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CHILDREN

Mystery virus syndrome also found in children in France, minister reveals

France has more than a dozen cases of children with inflammation around the heart, the health minister said Wednesday, after Britain sounded an alarm about a new disease with possible links to novel coronavirus.

Mystery virus syndrome also found in children in France, minister reveals
AFP

Olivier Veran said there was not enough evidence to confirm a link with the coronavirus sweeping the globe but France was taking the cases “very seriously”.

Britain's state-run National Health Service issued the alert at the weekend about a small number of children presenting an unusual set of symptoms, including abdominal pain and inflammation that required admission to intensive care.

In London, health minister Matt Hancock on Tuesday spoke of “early signs that in rare cases, there is an impact of an auto-immune response in children that causes a significant disease.

“It's a new disease that we think may be caused by coronavirus and the COVID-19 virus.”

But he said that while some of the children who have it tested positive for the virus, others did not.

Cases have also been reported in Italy, Spain and Switzerland, Veran told Franceinfo news radio, adding he had received an alert from Paris concerning “about 15 children of all ages”.

The French minister listed the symptoms as fever, digestive problems and vascular inflammation which can lead to cardiac deficiency.

“To my knowledge, fortunately no child has died from these complications which are fairly rare illnesses that can come with inflammation of the heart,” Veran said.

Some of the cases “in France as in England, but not all, have turned out to carry the coronavirus”, causing “some concern and watchfulness”.

“I am taking this very seriously. We have absolutely no medical explanation at this stage.

“Is it an inflammatory reaction which sets off a pre-existing condition in children who have this virus or is it another infectious disease? There are a lot of questions.

The minister urged international and French experts to gather as much data as possible to establish if a link can be made between the coronavirus and the new symptoms, “which until now had not been seen anywhere”.

France intends to re-open primary schools from May 11 and the minister noted that children had largely escaped COVID-19 infection and that serious cases involved those with underlying conditions.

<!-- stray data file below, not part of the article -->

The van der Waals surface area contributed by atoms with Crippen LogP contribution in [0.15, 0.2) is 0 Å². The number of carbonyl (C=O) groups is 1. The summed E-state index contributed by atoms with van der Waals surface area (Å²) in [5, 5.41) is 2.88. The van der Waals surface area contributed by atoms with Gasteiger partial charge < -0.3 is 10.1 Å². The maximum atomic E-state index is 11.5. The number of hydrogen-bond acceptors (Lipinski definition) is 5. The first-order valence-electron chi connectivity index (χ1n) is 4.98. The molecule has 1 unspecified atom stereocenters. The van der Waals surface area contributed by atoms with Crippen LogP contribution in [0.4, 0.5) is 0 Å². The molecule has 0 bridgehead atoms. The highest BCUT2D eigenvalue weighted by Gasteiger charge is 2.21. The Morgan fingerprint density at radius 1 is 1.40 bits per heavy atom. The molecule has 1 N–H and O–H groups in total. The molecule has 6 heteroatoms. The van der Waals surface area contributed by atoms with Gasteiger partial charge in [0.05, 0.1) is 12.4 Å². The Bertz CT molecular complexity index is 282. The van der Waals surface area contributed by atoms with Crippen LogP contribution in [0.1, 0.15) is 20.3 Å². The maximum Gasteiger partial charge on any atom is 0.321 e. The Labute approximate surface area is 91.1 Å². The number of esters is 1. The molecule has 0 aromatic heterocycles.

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HEALTH

Reader Question: Can I get a third Covid booster shot in France?

As France launches its autumn vaccine campaign, almost half of those eligible for the second booster jab in France have already received it. This has left some wondering whether they could qualify for a third booster, using the new dual-strain vaccines.

Reader Question: Can I get a third Covid booster shot in France?

Question: I’m in my 70s and I had my second booster back in the summer but now I see that the new dual-strain vaccines are available – should I be getting an extra booster with the new type of vaccine?

French health authorities launched the autumn booster campaign on October 3rd includes newly authorised dual-strain vaccines – such as the Pfizer/BioNTech vaccine adapted to BA.1, the Moderna vaccine adapted to BA.1, and the Pfizer/BioNTech vaccine adapted to BA.4/5 – which are designed to combat the Omicron variant.

It will be followed by the seasonal flu vaccination campaign in mid October.

READ MORE: When, where and how to get flu shots and Covid boosters this autumn in France

In France, about 6.3 million people have received a second booster dose, “or 41 percent of the eligible population,” said the Directorate General of Health (DGS) to Ouest France.

Currently only those in high risk groups are eligible for a second booster shot, including pregnant women, the elderly those with medical conditions or carers – find the full list here.

As almost half of the eligible population have already received a fourth vaccine, many are wondering whether they will be eligible for a fifth (or third booster) in order to access the new dual-strain vaccine.  

According to Virginie, a representative from HAS – France’s health authority – the organisation “no longer thinks in terms of doses for high-risk people and immunocompromised patients.”

Specifically, the HAS recommends that a new injection be given – and if possible one of the dual-strain vaccines – “regardless of the number of injections received up to now”.

READ MORE: EXPLAINED: Who qualifies for a second Covid vaccine booster in France?

However, French health authorities specified that the additional booster should “respect the minimum recommended time between two doses.”

“This depends based on your profile – for people aged 80 and over, residents of nursing homes or long-term care units (USLD) and those who are immunocompromised, the wait-time is three months between jabs. For the others, the delay is set at six months.”

For those who have already been infected by Covid-19, the HAS recommends that if you are eligible for a second (or third booster) that the additional dose “is still recommended, with a minimum delay of three months after infection.”

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